4:37 PM | PubPeer Selections: From “this comment is clearly unfounded” to “happy to elaborate,” a range of responses
Late last week, Nature reported some details of PubPeer’s fight against a subpoena from a researcher who claims to have lost a job because of comments on the site. (Background here.) Here’s another installment of PubPeer Selections: “This comment is clearly unfounded.” A commenter reacts to a questions about a paper in the Journal of […]
2:30 PM | Leukemia paper retracted for plagiarism — 18 years later
Nearly two decades after a Polish researcher plagiarized the work of a Turkish team, her theft has been exposed and the paper retracted. According to an article in Polish-language paper Gazeta Wyborcza, Jolanta Rzymowska of the Medical University of Lublin was the subject of two disciplinary hearings, the first in February 2014, following the discovery of her plagiarism […]

November 17, 2014

7:22 PM | Fake citations plague some Google Scholar profiles
Last week, microbiologist Enrico Bucci emailed us with concerns that several of the citations listed on his Google Scholar profile were fake. Colleagues of his had noticed the same problem on their pages. The listings seem to be real titles, researchers, and publications, but scrambled. When Bucci first spoke with us, the Scholar citations all […]
4:39 PM | Engineer in South Korea forced to retract ten papers in one fell swoop
Chang-Suk Han, a member of the engineering faculty at Hoseo University in South Korea, has had ten articles retracted at once because of duplicated data. Here are the ten studies from Metals and Materials International: Precipitation Behavior of B2-ordered Aluminide (2006) Dislocation-Particle Interaction in Precipitation Strengthened Ll2-ordered Ni3Al (2007) Microstructure of Carbide Precipitates in L12-Ni3Al […]
2:30 PM | Retraction appears for faked study of Novartis anti-cancer compound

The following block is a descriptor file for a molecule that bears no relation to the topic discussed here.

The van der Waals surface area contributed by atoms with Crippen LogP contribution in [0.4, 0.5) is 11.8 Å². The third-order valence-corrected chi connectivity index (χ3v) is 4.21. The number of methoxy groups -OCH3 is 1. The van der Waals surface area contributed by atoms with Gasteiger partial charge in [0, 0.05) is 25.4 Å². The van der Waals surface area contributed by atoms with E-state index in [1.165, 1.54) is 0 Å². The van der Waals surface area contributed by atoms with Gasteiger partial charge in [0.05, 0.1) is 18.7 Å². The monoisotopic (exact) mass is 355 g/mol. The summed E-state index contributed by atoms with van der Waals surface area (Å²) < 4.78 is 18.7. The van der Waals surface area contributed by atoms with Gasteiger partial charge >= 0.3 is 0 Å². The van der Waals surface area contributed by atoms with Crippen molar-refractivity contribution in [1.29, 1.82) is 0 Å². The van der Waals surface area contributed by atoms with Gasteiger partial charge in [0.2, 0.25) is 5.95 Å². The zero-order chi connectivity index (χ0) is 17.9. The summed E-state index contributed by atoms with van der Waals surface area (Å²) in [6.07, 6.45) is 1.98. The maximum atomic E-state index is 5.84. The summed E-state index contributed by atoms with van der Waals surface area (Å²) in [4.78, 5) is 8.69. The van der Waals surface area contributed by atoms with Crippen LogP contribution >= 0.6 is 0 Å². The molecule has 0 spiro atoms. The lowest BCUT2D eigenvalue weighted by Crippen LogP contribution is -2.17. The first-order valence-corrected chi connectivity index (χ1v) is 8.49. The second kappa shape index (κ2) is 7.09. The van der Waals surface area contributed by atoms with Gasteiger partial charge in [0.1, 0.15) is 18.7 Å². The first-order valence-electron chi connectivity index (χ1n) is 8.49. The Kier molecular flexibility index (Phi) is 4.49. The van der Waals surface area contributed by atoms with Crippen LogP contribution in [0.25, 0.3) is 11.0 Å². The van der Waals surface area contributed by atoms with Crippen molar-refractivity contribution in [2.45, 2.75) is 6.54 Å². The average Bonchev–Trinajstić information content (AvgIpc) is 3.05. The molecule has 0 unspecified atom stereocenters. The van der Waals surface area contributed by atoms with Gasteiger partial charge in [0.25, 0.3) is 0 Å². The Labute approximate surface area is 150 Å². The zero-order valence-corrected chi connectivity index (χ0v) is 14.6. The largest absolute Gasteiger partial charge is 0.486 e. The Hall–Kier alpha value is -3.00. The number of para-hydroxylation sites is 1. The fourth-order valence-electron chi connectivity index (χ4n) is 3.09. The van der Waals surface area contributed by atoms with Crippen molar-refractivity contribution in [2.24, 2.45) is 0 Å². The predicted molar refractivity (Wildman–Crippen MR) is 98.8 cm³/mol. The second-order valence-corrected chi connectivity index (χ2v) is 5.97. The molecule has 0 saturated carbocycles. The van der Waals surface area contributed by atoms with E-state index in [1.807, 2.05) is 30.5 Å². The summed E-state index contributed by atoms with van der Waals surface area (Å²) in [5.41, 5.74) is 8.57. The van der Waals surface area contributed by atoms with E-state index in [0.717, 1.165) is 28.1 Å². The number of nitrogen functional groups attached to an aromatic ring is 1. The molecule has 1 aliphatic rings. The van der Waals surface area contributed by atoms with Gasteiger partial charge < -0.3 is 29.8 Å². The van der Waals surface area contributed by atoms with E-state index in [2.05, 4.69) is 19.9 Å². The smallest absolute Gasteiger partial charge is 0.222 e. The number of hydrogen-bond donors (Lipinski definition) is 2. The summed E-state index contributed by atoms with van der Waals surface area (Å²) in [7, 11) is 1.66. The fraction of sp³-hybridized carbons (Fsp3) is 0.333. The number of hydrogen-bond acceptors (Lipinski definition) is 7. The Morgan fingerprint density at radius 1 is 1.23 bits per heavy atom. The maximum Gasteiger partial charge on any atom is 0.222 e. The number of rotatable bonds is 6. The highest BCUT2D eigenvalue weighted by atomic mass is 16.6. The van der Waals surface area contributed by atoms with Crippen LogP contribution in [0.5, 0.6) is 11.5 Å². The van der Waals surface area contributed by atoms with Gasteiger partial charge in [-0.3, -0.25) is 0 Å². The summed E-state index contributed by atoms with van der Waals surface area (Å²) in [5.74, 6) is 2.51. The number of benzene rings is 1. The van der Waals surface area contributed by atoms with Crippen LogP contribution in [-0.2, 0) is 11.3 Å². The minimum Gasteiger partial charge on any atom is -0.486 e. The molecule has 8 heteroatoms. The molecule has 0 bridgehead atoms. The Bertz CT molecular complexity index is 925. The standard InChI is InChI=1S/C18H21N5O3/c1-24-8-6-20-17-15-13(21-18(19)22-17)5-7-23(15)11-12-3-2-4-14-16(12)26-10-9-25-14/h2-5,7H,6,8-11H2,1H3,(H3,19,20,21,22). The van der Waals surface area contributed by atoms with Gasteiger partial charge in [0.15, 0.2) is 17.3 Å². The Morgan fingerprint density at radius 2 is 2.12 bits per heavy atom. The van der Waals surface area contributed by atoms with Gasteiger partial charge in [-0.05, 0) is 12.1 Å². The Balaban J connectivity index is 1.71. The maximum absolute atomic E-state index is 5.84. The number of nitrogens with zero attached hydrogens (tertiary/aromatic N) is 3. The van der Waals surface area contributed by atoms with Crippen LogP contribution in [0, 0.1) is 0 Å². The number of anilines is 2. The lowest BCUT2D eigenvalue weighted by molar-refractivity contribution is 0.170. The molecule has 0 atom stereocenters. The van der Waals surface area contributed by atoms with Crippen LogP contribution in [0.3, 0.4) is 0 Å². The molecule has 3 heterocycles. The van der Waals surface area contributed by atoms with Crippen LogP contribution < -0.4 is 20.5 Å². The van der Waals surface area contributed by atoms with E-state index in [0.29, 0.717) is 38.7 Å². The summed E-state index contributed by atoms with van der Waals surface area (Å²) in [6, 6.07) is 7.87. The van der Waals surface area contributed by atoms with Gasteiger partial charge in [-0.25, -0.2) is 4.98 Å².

A paper by a former postdoc at MD Anderson Cancer Center who “admitted to knowingly and intentionally falsifying” a figure has been retracted. In August, the Office of Research Integrity announced that it had sanctioned Jun Fu for faking data in a study of the results of a mouse study of NVP-HSP990, a Novartis compound designed […]

November 15, 2014

2:30 PM | Weekend reads: Speed kills in publishing too; studying blank pages; apologies for the Rosetta Shirt
Highlights at Retraction Watch this week included a case of overly honest referencing and the story of how a medical resident flagged up a pseudoscientific study. Here’s what was happening elsewhere: “The publishing world is moving faster and faster,” says Kent Anderson, publisher at AAAS/Science, “and the ledger doesn’t usually seem net positive.” “A systematic […]

November 14, 2014

4:30 PM | Paper on circulating tumor cells taken out of circulation after lab error
A group of researchers at the Guangdong Academy of Medical Sciences in Guangzhou, China have retracted a paper that came out of a clinical trial on transarterial chemoembolization, a targeted kind of chemotherapy. According to the notice, one of the authors mixed up the control samples with the clinical samples, and “could not recall which samples were in the wrong […]
2:30 PM | Univ.: No misconduct, but “poor research practice” in mgt prof’s work now subject to 7 retractions
The Leadership Quarterly has retracted a trio of papers by Frederick Walumbwa, an “ethical leadership” guru at Florida International University, whose work has come under scrutiny for flawed methodology. And another journal  has pulled one of his articles for similar reasons. That brings his count – as far as we can tell — to seven retractions […]
10:30 AM | Celebrating Alan Turing
Alan Mathison Turing (1912-1954) was a mathematician and computer scientist, remembered for his revolutionary Automatic Computing Engine, on which the first personal computer was based, and his crucial role in breaking the ENIGMA code during the Second World War. He continues to be regarded as one of the greatest scientists of the 20th century. The post Celebrating Alan Turing appeared first on OUPblog.         Related StoriesRemembrance DayBioethics […]

November 13, 2014

7:27 PM | Professor defends ripping off his student by insulting him in the media
University of Regina professor Shahid Azam is the kind of thesis advisor that gives prospective grad students nightmares. According to the CBC, Azam lost a paper in Environmental Geotechnics for plagiarizing the work of his student, Arjun Paul, without bothering to cite it. Azam went on to trash the student’s ability to the CBC reporter. He’s got two […]